The deeply held religious convictions that kickstarted capitalism

In his landmark workThe Protestant Ethic and the Spirit of Capitalism (1905), the German sociologist Max Weber offered a radical and sweeping explanation for the rise of modern capitalism. He saw capitalism arise first in Protestant countries so, contrary to the Marxist explanation, Weber claimed that it was Protestantism that drove the transformation to capitalism. He paid particular attention to the Calvinist doctrine of predestination, which holds that God determines, at the beginning of time, if each human is saved or damned. How could such a stark theological idea lead to capitalism? According to Weber, it introduced an extraordinarily productive tension into human society. While people could not change their souls’ fate, they could hope to see evidence that they might be among the saved through the discipline and fruitfulness of their labour. This brief animation from BBC Radio 4’s A History of Ideas series explores how Calvinism sanctified work, making everyday labour, for the first time in history, a potentially holy activity.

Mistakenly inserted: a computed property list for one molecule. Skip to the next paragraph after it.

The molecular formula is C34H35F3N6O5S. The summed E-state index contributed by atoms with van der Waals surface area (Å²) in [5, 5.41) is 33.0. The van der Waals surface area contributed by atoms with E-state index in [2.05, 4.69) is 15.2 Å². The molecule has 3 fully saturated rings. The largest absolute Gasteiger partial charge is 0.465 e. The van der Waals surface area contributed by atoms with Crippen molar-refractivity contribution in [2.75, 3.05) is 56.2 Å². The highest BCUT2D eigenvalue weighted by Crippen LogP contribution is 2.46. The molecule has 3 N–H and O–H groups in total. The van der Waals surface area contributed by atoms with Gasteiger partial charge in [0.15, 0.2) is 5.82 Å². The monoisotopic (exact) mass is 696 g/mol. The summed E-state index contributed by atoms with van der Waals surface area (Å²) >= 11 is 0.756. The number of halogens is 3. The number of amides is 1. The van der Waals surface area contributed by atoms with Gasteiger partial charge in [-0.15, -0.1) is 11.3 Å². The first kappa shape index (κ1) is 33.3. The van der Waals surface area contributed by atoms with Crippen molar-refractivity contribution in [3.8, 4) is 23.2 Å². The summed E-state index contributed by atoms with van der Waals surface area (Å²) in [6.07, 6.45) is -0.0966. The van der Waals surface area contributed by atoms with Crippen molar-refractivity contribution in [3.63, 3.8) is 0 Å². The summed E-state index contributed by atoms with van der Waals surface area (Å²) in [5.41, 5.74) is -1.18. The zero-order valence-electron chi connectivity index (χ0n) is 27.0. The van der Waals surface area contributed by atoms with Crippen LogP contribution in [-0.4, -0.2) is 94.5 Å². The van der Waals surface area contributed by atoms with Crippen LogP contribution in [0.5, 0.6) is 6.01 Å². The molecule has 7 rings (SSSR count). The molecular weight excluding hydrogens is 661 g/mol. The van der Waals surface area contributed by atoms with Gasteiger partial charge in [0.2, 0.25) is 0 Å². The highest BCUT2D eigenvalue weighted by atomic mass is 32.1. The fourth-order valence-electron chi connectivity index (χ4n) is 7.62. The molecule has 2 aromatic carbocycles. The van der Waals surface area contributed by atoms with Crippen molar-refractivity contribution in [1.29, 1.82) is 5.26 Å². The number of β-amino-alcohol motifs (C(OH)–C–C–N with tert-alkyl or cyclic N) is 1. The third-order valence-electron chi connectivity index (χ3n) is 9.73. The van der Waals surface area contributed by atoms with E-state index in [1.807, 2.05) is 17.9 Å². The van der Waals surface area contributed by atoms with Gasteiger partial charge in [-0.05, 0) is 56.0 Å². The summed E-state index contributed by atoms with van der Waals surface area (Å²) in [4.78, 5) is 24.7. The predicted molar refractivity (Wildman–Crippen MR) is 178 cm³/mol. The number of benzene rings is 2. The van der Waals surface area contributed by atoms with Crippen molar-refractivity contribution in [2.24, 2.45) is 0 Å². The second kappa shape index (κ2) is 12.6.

Video by BBC Radio 4 and The Open UniversityScript: Nigel WarburtonAnimator: Andrew Park

Support Aeon

‘Worldly and thought-provoking, there’s nothing on the internet quite like Aeon.’

Freddie W, USA, Friend of Aeon

Aeon is a registered charity committed to the spread of knowledge and a cosmopolitan worldview.

But we can’t do it without you.

Make a donation

Video/History of Ideas

Splitting the truth: the philosopher that physics forgot

4 minutes

Essay/Ethics

What is offensive?

Quarrels over honour in duelling cultures can enlighten us today and demonstrate why some insults are intolerable

Clifton Mark

Idea/Knowledge

There is no middle ground for deep disagreements about facts

Klemens Kappel

Essay/Free Will

Just deserts

Can we be held morally responsible for our actions? Yes, says Daniel Dennett. No, says Gregg Caruso. Reader, you decide

Daniel Dennett Gregg Caruso

Idea/Philosophy of Language

Being ‘interesting’ is not an objective feature of the world

Lorraine Besser

Video/History of Ideas

Is reboot culture out of control? Or are we kidding ourselves that anything is original?

5 minutes